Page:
An "acid comedy" with Jackie Gleason as an ex-mobster who hates hippies, Carol Channing stripping down to her underwear, Groucho Marx in his final film role as "God", a score from Harry Nilsson, an acid-tripping prison where the guards see naked football players and dancing garbage cans, and cameos from Frankie Avalon, Cesar Romero, Burgess Meredith, Mickey Rooney, Frank Gorshin, George Raft, and Slim Pickens...to name a few.
Does this sound like an Otto Preminger film to you?
Well, there's a reason why the master of Oscar-winning dramas (and off-screen Germanic fits) never really made comedies, and this completely unfunny mess is a good example of why. On the other hand, if you think you'll get a kick (as I did) out of seeing old Hollywood try to relate to the kids of 1968, and fail miserably, here's your shot.
Here's a bonus - an mp3 version of the credits, wherein Nilsson sings the entire credit sequence. MP3: Nilsson, "Cast and Crew". You can also find that song on the import CD soundtrack, and hear more about his collaboration with Preminger in this interview on "Playboy After Dark".
To truly see this film, you have to catch it on screen in glorious widescreen because Preminger plays with the frame in exciting ways (and the color and design look great). It pops up rarely in revival screenings, sometimes at MoMA and most recently in an anniversary show at the American Cinematheque in L.A. So until the studio decides to pull out a DVD release (c'mon, if Myra Breckinridge can make it to DVD, so can Skidoo), you'll have to find it however you can. But even in a fuzzy, maltreated video version it is worth the trip.
You can get a copy on DVD from 5 Minutes To Live (where you can also watch the original trailer - featuring testimonial from Timothy Leary), or thanks to the great movie sharing blog 55 Bells you can download the whole thing and watch it on your 'puter (requires patience and/or a Rapidshare account). I'm also told that there is a Widescreen version lurking out there, made from a copy of the vault print, but I haven't been able to get my hands on one...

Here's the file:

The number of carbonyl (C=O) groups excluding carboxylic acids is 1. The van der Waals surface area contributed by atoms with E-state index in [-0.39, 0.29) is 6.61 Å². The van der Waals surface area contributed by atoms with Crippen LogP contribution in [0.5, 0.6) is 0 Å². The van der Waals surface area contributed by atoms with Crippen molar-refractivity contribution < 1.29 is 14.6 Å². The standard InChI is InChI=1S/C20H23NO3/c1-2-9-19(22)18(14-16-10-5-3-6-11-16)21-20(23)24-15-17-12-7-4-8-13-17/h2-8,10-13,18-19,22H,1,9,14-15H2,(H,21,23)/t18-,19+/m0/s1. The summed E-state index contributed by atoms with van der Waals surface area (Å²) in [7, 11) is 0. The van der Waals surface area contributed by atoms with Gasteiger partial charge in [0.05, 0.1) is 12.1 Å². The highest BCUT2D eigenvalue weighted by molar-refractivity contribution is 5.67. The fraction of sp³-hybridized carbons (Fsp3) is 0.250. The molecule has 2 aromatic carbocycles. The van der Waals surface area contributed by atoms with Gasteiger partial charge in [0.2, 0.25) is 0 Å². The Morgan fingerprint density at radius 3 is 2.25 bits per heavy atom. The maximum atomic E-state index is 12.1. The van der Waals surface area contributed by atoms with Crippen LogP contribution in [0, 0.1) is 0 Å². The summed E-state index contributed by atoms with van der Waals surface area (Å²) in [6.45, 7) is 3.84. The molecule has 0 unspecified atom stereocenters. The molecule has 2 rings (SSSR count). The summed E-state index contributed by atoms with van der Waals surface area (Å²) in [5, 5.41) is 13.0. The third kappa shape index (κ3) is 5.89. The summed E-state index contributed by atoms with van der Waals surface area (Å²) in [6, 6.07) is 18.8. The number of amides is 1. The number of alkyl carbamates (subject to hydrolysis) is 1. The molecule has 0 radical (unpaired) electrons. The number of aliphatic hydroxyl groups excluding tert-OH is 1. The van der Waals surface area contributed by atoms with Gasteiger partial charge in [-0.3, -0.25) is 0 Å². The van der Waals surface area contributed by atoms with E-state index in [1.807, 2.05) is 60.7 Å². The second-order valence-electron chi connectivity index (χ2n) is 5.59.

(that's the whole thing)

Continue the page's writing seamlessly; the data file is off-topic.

Oh, and if you want to find out how Groucho, Otto, and Timothy Leary all became involved in the same counter-culture scene, here's an essay to explain it all: "My Acid Trip with Groucho" by Paul Krassner.
And here's a nice piece of trivia that was on IMDB:
Otto Preminger originally wanted Bob Dylan to score the movie. He invited Dylan and his wife to a rough cut screening at his Hollywood mansion. After the screening, Dylan surprised everybody from his entourage, who thought the film was a disaster, by requesting a second screening but at one condition: he wanted to be left alone with his wife to watch it. Preminger happily obliged, convinced that Dylan would accept the job.
However, Dylan showed no further interest in the movie. He acknowledged later that he and his wife weren't interested at all by Skidoo but that they had requested this second screening to freely explore Preminger's mansion, write down what they liked and take inspiration for their own house.